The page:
How Fast Should Your Site Load and How to Speed It Up

Even the most patient people cannot stand waiting in lines – if something is taking longer than expected, we tend to get either bored or angry in a matter of minutes. Most businesses learn all about this in the queuing theory – the study of lines. And what kind of lines you may ask? All kinds of them as a matter of fact – supermarket checkout lines, tollbooth lines, lines at the post office, etc.

The University of Bridgeport recently published a study, in which the queuing theory was used to analyze web servers. Why? Because waiting for a site to load is not all that different from waiting in line for, let us say, a slice of pizza. If it takes too long to get a slice, we will walk right out the door and find some different place to eat. The same thing could be said about online browsing; if a site takes too long to load, it does not take long before we are outta there.

Expected Speed

Site speed improves user experience that is simply common sense. However, we should take a look at some stats to convey how important loading time is to users. A 2013 Radware study has shown that slow load times are having an increasing impact on all websites, especially eCommerce ones. Roughly, 7 out of 10 people abandon online shopping carts before the checkout, and the website speed is the top reason for abandonment.  The results have shown that a mere two-second delay in load time results in abandonment rates up to 87%.

Importance of Loading Time

Almost everybody is aware of the fact that Google includes page speed in their ranking algorithm, for both desktop and mobile sites. However, as John Ekman explains in this Unbounce article, improved page speed will help online business owners in two more positive ways. Since page speed is a ranking factor, good load time will bring more organic traffic to a site, in addition, improved speed results in better user experience, and it is bound to improve conversion rates. Moreover, keep in mind that Google may penalize mobile sites for loading too slowly.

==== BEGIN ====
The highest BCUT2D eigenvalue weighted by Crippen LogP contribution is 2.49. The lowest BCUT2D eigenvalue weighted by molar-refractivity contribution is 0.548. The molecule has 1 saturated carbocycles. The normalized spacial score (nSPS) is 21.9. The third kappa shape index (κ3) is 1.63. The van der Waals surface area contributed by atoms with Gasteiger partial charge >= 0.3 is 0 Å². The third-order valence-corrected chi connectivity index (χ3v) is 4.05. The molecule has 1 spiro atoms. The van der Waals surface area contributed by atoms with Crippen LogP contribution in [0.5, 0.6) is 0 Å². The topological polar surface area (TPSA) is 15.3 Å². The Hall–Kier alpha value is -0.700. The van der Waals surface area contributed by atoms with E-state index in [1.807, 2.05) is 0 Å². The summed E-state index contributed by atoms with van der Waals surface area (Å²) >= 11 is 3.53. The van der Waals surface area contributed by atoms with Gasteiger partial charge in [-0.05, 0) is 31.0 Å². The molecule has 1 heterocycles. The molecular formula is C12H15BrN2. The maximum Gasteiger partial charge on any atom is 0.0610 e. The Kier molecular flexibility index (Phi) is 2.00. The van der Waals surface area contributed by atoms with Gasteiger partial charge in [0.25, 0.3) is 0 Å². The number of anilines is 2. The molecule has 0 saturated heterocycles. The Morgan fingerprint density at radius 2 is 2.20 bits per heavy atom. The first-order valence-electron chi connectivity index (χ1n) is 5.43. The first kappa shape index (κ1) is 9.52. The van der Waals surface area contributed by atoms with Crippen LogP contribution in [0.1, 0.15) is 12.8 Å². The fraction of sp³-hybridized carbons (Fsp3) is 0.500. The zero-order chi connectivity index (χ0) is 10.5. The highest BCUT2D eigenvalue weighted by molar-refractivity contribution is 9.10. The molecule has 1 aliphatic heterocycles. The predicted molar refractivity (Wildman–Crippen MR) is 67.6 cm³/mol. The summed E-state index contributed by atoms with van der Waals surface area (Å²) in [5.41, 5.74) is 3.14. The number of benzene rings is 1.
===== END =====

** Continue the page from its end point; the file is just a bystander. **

How to Speed Up Your Site

  • Optimize Your Images – Image optimization is the most important thing to do if you want to decrease your download times. There are several different ways to do this, for example, you could simply reduce the image to 70% in Photoshop using the “Save For Web” option.
  • Load backdrop images using external CSS – You could present images as part of the background using CSS and as a result, your text will load instantly, and your visitors will be free to explore the page while your image downloads.
  • Remove redundant META tags – Always try to keep the content for each META tag under two hundred characters, anything more will increase the size of your page.
  • Minimize unnecessary JavaScript – Be sure to remove JavaScript and any other clients-side functional elements on your page, because in most cases, they slow the page down.

Run Speed Tests

If you are having problem with page speeds, or are just curious to see how some of your pages are doing in that area, there are plenty of online tools and apps out there, like WebPageTest, Pagespeed Insights and Yslow that can test the speed of your site. Luckily, solutions and improvements are coming in the near future, for example, this new protocol innovation from Giga aims to boost speed up to 30%. Site speed remains a big deal, website success depends on it – load time can make the difference between landing 100 new customers and losing 70% of them.

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